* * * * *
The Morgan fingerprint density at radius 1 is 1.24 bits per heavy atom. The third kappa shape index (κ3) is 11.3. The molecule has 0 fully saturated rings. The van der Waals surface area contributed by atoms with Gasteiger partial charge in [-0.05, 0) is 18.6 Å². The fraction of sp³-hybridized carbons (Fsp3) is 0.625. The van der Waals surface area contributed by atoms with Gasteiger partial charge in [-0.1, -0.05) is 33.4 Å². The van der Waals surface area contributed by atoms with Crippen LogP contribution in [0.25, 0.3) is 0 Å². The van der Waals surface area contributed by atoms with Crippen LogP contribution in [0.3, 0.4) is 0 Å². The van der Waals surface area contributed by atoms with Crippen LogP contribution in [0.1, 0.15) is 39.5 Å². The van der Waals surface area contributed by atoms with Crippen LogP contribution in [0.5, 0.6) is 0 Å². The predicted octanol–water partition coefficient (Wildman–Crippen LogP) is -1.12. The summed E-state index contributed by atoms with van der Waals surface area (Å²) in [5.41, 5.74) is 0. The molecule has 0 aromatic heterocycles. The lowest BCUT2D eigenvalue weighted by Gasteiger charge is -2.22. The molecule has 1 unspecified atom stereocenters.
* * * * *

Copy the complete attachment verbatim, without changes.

The Morgan fingerprint density at radius 1 is 1.24 bits per heavy atom. The third kappa shape index (κ3) is 11.3. The molecule has 0 fully saturated rings. The van der Waals surface area contributed by atoms with Gasteiger partial charge in [-0.05, 0) is 18.6 Å². The fraction of sp³-hybridized carbons (Fsp3) is 0.625. The van der Waals surface area contributed by atoms with Gasteiger partial charge in [-0.1, -0.05) is 33.4 Å². The van der Waals surface area contributed by atoms with Crippen LogP contribution in [0.25, 0.3) is 0 Å². The van der Waals surface area contributed by atoms with Crippen LogP contribution in [0.3, 0.4) is 0 Å². The van der Waals surface area contributed by atoms with Crippen LogP contribution in [0.1, 0.15) is 39.5 Å². The van der Waals surface area contributed by atoms with Crippen LogP contribution in [0.5, 0.6) is 0 Å². The predicted octanol–water partition coefficient (Wildman–Crippen LogP) is -1.12. The summed E-state index contributed by atoms with van der Waals surface area (Å²) in [5.41, 5.74) is 0. The molecule has 0 aromatic heterocycles. The lowest BCUT2D eigenvalue weighted by Gasteiger charge is -2.22. The molecule has 1 unspecified atom stereocenters.